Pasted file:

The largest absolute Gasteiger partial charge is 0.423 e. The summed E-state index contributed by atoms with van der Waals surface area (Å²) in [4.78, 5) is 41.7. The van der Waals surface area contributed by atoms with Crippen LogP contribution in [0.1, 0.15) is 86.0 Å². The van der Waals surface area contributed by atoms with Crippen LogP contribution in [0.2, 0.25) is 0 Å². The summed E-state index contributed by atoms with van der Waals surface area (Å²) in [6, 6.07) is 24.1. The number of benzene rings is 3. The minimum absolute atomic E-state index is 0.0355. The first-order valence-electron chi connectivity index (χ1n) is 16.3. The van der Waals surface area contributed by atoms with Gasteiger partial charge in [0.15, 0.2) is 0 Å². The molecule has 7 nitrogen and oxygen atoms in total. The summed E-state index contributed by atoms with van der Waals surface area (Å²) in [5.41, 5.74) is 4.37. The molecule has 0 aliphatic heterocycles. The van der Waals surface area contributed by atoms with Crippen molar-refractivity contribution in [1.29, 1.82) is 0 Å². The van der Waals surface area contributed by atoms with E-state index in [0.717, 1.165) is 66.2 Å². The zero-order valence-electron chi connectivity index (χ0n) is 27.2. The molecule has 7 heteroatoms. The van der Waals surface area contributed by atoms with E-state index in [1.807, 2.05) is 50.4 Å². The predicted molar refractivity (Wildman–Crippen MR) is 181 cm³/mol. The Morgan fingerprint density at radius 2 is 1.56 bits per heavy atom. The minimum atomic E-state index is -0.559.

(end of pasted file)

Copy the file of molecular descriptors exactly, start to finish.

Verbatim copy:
The largest absolute Gasteiger partial charge is 0.423 e. The summed E-state index contributed by atoms with van der Waals surface area (Å²) in [4.78, 5) is 41.7. The van der Waals surface area contributed by atoms with Crippen LogP contribution in [0.1, 0.15) is 86.0 Å². The van der Waals surface area contributed by atoms with Crippen LogP contribution in [0.2, 0.25) is 0 Å². The summed E-state index contributed by atoms with van der Waals surface area (Å²) in [6, 6.07) is 24.1. The number of benzene rings is 3. The minimum absolute atomic E-state index is 0.0355. The first-order valence-electron chi connectivity index (χ1n) is 16.3. The van der Waals surface area contributed by atoms with Gasteiger partial charge in [0.15, 0.2) is 0 Å². The molecule has 7 nitrogen and oxygen atoms in total. The summed E-state index contributed by atoms with van der Waals surface area (Å²) in [5.41, 5.74) is 4.37. The molecule has 0 aliphatic heterocycles. The van der Waals surface area contributed by atoms with Crippen molar-refractivity contribution in [1.29, 1.82) is 0 Å². The van der Waals surface area contributed by atoms with E-state index in [0.717, 1.165) is 66.2 Å². The zero-order valence-electron chi connectivity index (χ0n) is 27.2. The molecule has 7 heteroatoms. The van der Waals surface area contributed by atoms with E-state index in [1.807, 2.05) is 50.4 Å². The predicted molar refractivity (Wildman–Crippen MR) is 181 cm³/mol. The Morgan fingerprint density at radius 2 is 1.56 bits per heavy atom. The minimum atomic E-state index is -0.559.